My Photo
Blog powered by Typepad

December 2018

Sun Mon Tue Wed Thu Fri Sat
            1
2 3 4 5 6 7 8
9 10 11 12 13 14 15
16 17 18 19 20 21 22
23 24 25 26 27 28 29
30 31          

« Iraq Liberation Act: 10th anniversary celebration - 29 | Main | Phils are champs! »

October 29, 2008

Comments

David Holliday

Demand yes but promises of future production more so. I’ve pointed to the article by Martin Feldstein published in the Wall Street Journal in July before. Here's the link http://online.wsj.com/article/SB121486800837317581.html?mod=opinion_main_commentaries.

There have been two major moves down in oil prices since the peak and they correlate directly to events reducing barriers to increased oil production in the United States. The first move was from around $145/barrel to $100/barrel and occurred after President Bush rescinded the Executive Order establishing a moratorium on off-shore drilling. The second was from around $100/barrel to $65/barrel and occurred after Congress didn’t extend the off-shore drilling ban legislation.

Martin Feldstein nailed it in his article. The rise in oil prices was extremely disproportionate to the rise in demand. The driver wasn’t immediate demand but future expectations of oil supply. Mr. Feldstein’s explanation is the only explanation that holds up over the entire bubble including the continuing fall of prices in the face of significant production cuts by OPEC.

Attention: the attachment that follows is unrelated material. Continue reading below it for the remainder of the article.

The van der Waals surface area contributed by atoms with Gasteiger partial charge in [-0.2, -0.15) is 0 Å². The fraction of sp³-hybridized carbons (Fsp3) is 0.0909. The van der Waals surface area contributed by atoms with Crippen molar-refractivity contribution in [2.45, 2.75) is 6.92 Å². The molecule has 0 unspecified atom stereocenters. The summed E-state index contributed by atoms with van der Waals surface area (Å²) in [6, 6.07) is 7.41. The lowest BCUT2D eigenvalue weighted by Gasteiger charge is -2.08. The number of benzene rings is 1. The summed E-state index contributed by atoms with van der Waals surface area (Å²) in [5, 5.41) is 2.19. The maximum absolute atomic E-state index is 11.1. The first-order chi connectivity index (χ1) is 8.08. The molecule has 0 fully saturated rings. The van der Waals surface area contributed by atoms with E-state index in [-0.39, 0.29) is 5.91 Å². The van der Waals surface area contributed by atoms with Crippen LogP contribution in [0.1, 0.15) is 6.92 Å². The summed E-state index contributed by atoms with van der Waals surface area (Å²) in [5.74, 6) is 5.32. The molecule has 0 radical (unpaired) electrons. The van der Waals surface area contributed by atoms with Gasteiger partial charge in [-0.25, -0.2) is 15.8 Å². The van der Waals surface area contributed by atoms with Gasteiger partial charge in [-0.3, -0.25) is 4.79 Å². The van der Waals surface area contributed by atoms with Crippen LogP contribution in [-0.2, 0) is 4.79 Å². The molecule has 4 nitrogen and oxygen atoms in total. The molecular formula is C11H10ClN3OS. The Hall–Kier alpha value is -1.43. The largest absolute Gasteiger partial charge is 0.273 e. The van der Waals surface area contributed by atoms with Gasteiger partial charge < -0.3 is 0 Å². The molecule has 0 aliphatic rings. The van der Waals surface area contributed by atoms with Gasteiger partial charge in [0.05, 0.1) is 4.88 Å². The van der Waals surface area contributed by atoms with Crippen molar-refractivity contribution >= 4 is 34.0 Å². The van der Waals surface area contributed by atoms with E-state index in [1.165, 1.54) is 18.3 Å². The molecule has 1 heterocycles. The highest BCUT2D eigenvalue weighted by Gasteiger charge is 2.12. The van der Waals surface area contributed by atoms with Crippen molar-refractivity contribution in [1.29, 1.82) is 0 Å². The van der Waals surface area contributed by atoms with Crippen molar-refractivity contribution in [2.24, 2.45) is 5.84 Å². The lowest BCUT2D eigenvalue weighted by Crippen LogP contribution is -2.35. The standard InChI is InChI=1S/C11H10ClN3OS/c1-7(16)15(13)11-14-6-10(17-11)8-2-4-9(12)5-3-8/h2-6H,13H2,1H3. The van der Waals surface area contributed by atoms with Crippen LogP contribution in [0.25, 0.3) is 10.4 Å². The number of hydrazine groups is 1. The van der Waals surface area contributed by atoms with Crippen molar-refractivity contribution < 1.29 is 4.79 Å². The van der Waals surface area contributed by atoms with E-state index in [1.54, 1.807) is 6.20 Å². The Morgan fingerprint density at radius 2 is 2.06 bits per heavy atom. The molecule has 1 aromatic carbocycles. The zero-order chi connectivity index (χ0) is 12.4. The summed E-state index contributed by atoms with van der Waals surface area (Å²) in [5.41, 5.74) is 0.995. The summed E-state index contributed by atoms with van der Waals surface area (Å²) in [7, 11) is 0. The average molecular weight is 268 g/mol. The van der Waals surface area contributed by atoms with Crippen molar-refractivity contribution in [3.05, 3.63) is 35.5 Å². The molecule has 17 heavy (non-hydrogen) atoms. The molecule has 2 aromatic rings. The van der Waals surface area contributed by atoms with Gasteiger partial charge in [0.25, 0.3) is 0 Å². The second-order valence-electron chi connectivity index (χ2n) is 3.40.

People of this country need to understand that this oil crisis was largely self-inflicted. The policies of cutting off domestic oil production created an artificial deficit in future supply that allowed the oil producing countries to take advantage of our stupidity. The price we paid was $145/barrel oil and a serious damaging of our economy.

jj mollo

There is no doubt in my mind that price is affected by demand. The question is whether demand is affected by price. IMO the reason that demand has decreased is only because the economy has contracted -- all over the world. And that's why prices have come down. It might be that the economy has suffered because of the high price of oil. Most likely, though, the economy was getting ready to contract, and the high oil prices just pulled the trigger.

Price must at some level affect demand, but, in the case of oil, over a longer period of time and probably at a higher pricepoint than we have seen so far. Remember though, OPEC will also have something to say about falling prices. They will try to suppress production in order to maintain their price. If we want to fight back, we need to artificially maintain the higher prices -- high enough to put pressure on demand.

The crisis was certainly self-inflicted, but the bad policy at issue was failing to implement an energy diversification strategy over decades. Suppressing our own production may, in the long run, turn out to have been a wise move, even though it was mostly motivated by Nimbyism. We'll have some oil left when it's gone in Saudi Arabia.

The comments to this entry are closed.